In this world, people level up like they do in video games, but life wasn’t always like that – it happened about 40 years ago and no one really knows why.

You can only choose a set number of life skills, so choosing your profession in life is a big deal. Celia’s father is very hesitant to teach her new things like Cooking, because she could click “Accept new Profession” and be stuck with that choice for the rest of her life – and she’s only 11.

There are other races in this world, Dwarves are mentioned, and you get to meet a family of Orcs/half Orcs. Celia’s mentor in learning how to be a Scout has married an Orc woman and has a few sons.

Dungeons randomly spawn as well, and if a dungeon gets too dangerous people are sent to shut it down and destroy it. The dungeons can spawn very powerful monsters and they can wreak havoc on the small towns in the surrounding area.

Normal animals have also mutated, there are giant birds that can snatch small kids, there are giant and territorial Raccants which are mutated racoons.

You level up your skills faster if you’re presented with real danger, rather than just practicing, and almost everything has levels. At first, when this new system came into the world people thought it was a blessing… but as time went on they realized that they eventually maxed out on their leveling abilities… but the monsters kept going. It presented a real problem for a long time until people learned that by combining certain “professions” they could “unlock” new things and continue to level up.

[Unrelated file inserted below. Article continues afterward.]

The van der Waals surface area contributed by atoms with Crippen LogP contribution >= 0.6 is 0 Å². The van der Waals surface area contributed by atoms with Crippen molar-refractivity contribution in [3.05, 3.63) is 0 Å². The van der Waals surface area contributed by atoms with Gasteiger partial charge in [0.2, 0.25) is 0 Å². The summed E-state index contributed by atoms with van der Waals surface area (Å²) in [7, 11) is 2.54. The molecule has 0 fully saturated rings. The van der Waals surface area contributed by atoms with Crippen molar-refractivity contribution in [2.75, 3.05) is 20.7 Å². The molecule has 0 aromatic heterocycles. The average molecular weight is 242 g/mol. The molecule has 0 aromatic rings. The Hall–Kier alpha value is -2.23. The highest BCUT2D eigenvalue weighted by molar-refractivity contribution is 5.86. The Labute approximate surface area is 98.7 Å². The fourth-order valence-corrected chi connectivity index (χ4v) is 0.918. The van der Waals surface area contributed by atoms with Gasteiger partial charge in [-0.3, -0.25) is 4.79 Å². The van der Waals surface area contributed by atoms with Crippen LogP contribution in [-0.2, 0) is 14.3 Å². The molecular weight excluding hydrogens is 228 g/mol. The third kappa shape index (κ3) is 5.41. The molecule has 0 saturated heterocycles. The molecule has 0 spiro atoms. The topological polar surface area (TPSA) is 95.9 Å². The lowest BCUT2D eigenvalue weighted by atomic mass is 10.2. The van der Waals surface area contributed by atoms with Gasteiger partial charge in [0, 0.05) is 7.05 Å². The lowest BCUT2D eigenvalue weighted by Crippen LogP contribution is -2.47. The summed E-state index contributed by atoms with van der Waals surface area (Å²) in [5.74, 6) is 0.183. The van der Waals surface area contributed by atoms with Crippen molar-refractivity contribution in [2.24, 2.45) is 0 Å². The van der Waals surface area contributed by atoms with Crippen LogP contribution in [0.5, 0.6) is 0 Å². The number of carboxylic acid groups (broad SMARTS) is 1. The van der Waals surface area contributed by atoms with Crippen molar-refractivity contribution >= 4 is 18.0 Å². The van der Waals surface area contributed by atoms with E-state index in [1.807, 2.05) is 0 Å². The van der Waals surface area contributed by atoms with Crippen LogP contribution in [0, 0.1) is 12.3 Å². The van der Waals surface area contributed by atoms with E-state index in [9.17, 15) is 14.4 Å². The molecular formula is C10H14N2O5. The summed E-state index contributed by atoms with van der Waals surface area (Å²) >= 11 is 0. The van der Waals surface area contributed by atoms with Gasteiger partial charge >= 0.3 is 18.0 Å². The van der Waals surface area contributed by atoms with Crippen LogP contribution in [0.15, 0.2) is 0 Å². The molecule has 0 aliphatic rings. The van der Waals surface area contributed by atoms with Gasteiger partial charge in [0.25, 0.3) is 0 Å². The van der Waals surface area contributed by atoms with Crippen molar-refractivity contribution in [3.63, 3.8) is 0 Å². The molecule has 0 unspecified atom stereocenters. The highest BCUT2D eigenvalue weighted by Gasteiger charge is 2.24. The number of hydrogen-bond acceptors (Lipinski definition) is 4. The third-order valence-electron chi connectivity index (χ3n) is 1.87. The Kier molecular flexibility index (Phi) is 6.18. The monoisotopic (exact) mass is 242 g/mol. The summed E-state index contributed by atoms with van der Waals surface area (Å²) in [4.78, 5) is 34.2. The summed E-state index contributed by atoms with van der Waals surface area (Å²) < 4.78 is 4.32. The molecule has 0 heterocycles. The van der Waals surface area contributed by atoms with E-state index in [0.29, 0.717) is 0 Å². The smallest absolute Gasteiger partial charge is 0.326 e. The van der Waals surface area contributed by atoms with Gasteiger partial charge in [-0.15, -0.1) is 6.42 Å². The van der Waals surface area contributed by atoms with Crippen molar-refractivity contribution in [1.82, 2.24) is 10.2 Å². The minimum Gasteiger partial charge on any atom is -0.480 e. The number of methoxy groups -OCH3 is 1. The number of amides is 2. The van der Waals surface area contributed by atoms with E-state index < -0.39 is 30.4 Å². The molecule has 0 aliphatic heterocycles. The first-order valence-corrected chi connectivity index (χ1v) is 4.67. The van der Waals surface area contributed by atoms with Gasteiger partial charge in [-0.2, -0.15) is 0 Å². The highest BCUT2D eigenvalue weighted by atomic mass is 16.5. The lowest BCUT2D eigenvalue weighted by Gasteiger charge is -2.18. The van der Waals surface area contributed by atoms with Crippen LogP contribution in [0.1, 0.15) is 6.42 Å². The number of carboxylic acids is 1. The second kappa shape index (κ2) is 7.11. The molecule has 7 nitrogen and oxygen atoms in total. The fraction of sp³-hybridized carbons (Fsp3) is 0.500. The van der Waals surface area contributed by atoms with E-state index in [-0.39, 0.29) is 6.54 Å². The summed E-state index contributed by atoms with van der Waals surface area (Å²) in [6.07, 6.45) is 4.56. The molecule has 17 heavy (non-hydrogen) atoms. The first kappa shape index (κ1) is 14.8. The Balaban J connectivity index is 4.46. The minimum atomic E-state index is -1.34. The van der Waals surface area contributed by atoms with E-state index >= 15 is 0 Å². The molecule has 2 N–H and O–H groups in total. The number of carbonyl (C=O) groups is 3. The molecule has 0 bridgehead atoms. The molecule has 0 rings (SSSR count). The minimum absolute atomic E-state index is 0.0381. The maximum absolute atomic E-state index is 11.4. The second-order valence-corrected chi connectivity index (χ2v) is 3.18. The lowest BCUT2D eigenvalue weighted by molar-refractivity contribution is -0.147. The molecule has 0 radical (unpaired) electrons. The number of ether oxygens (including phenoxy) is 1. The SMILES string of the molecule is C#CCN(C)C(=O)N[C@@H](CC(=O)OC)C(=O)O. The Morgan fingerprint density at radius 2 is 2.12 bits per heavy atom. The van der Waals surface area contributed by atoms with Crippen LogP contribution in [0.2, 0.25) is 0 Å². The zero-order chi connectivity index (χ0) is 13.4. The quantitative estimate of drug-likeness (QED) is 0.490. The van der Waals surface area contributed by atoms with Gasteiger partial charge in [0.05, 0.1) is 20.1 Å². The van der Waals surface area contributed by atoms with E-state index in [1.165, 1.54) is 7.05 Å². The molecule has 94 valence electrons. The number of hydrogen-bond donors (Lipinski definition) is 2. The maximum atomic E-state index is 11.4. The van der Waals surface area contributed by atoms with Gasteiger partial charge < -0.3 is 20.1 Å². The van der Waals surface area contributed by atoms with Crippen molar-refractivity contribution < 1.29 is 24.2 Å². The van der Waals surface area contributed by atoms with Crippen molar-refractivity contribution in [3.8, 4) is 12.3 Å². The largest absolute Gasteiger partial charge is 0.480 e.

Final Score: 13/15 


Pacing:

This book started out really interesting, I love non human POV’s and this POV is by far one of the most unique I’ve read. I loved getting to see how he developed from a non-thinking being into a sentient creature. There’s tons of action through the entire book so I just kept turning pages to see what happened next. Solid pacing from start to finish.

Final Score: 15/15


Writing:

Holy shit this was a funny book, it hit all the right things for me, especially with the cat. It also managed to be warm and sweet as well, I adored Celia and her antics. There were a few grammar errors, but fewer than a handful and nothing all that glaring. This was a very fast paced straightforward way to write, which is typical for a LitRPG.

Final Score: 12.5/15 


Originality:

I’ve read a fair amount of LitRPG, and most of them have to do with online gaming, many many books actually have the title include “Online”. I love it when it’s taken in a different direction and a world is built out of it rather than a video game you get sucked into. The main character was totally unique, and the way it was written was also very original. I really liked this one.

Final Score: 13.5/15 


Personal Enjoyment:

You can probably tell from my review this one struck a chord with me. This book set out to be a funny and heartwarming book and nailed it. This is a “popcorn” book, but it’s the best kind of fancy popcorn.

Final Score: 10/10 


Audience:

Do you want a funny as shit LitRPG with a non-human POV? Do you want a fast-paced book with a lot of action and fight scenes? How about demons and villains trying to steal a recipe for a Greater Golem so they can build an army? Yes? Read this book.

Final Overall Score: 89/100